Our job was to survey the MPA area calculating the percent of live coral and dead coral and also some indicator species and then compare that to areas on both side of the MPA, which were not protected. With the girls previous work and the work I did along with my friend Jack (another intern) we showed that the MPA had anywhere from 10 to 20 times more corals, fish, and invertebrates. We put all of our information together and introduced it to the village in hopes to get the MPA extended bit by bit so that soon the MPA will be much larger and even the villagers could enjoy the amazing life under the water.

When I wasn’t doing MPA work I would spend a lot of time with my Fijian brother Cheetah, whom I lived with in the village. I never thought I could grow so close to someone in such a short amount of time. He taught me the Fijian way of life, introduced me to their customs, taught me how to climb 40-foot coconut trees, grow crops, and even build a burred (a Fijian house). The first night I was in Fiji they had a Kava ceremony. Kava is a very sacred root that they grow, pull it out, and grind it up to make a drink. The ground up Kava root is mixed with water in a giant bowl and is then served to all that is around. It is custom to clap once before accepting the bowl, say bula, and then clap twice after you drink it. It is not the best taste in the world so many villagers have a little piece of candy to put in their mouth afterwards. The Kava makes your tongue and lips go numb for a little bit and if you have enough of it you can get drunk. Life in the village was completely different from that at home. Everyone is very nice and they will always greet you with a smile.

As I would walk from house to house they would all be yelling “Bula Eric”, which means hello and all the little kids would come running out to play. The village was not very big with only about 300 people living there and most of the running water came from a little stream nearby. The showers were very cold with no heat and not much pressure so on cold days you had to suck it up and hold your breath. But the weather wasn’t too bad at all. For the first three weeks I was there it had rained non-stop and when it rains the entire village stays inside because they don’t enjoy the rain too much. I found out that when it is summer in the states it is winter in Fiji and visa versa but the rainy season is their summer. After the rain had stopped the weather was absolutely amazing.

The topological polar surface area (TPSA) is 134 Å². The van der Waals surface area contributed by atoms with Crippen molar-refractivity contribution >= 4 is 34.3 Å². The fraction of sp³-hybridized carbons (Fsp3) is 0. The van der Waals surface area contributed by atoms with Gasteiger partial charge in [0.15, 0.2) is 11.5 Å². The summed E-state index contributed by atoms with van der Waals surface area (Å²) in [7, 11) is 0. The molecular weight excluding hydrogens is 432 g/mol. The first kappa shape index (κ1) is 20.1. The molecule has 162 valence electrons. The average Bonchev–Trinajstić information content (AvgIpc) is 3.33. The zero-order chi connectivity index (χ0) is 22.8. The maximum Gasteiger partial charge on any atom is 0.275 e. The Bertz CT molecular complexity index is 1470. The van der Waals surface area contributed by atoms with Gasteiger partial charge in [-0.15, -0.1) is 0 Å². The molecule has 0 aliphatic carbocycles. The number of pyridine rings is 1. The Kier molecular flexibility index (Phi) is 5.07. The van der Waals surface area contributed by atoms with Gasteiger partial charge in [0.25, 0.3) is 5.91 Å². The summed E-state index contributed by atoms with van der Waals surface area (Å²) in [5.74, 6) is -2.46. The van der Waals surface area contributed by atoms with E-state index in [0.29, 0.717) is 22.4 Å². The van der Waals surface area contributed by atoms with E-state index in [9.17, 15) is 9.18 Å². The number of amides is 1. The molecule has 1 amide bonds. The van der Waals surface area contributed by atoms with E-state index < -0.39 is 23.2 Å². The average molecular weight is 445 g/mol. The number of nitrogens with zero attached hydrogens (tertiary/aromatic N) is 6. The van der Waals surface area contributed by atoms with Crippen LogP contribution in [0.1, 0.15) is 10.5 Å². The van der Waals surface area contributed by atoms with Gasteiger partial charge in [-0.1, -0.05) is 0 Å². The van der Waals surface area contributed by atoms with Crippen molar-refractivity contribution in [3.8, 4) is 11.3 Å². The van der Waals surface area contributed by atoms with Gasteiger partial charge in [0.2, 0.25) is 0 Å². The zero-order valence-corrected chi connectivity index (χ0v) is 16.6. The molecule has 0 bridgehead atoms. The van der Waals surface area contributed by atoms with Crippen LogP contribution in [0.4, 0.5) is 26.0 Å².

The biggest sport in Fiji by far is rugby. Every single day the villagers would set up games in the middle of the village and play for a couple hours. After I learned the rules I was playing right along with them. But for them this was only practice because the villagers had a league team, which was very good. I had the chance to watch them play and I thought they were good in the village, but they were even better when it came down to the real thing. Their game field was about 3 miles from the village and all the villagers would walk to watch them play. You get used to walking everywhere because even though transportation is cheap it gets expensive after a while. You could hitch a ride from practically anyone with a car but the main source of transportation was mini vans that would drive up and down all day long and you could pay them 50 cents to go 20 miles. Many things in Fiji were much cheaper which made it very nice to buy things.

I made so many friends in Fiji and I know I will have them for the rest of my life. I want to talk to them but I know I can’t because they don’t own phones and very few of them have a post box. But the one thing they said to me is, “Eric whenever you want to come back, you just come straight to the village because this is your home.” So now whenever I want to go to Fiji I have a place to live because not only have I made so many friends…I’ve become family.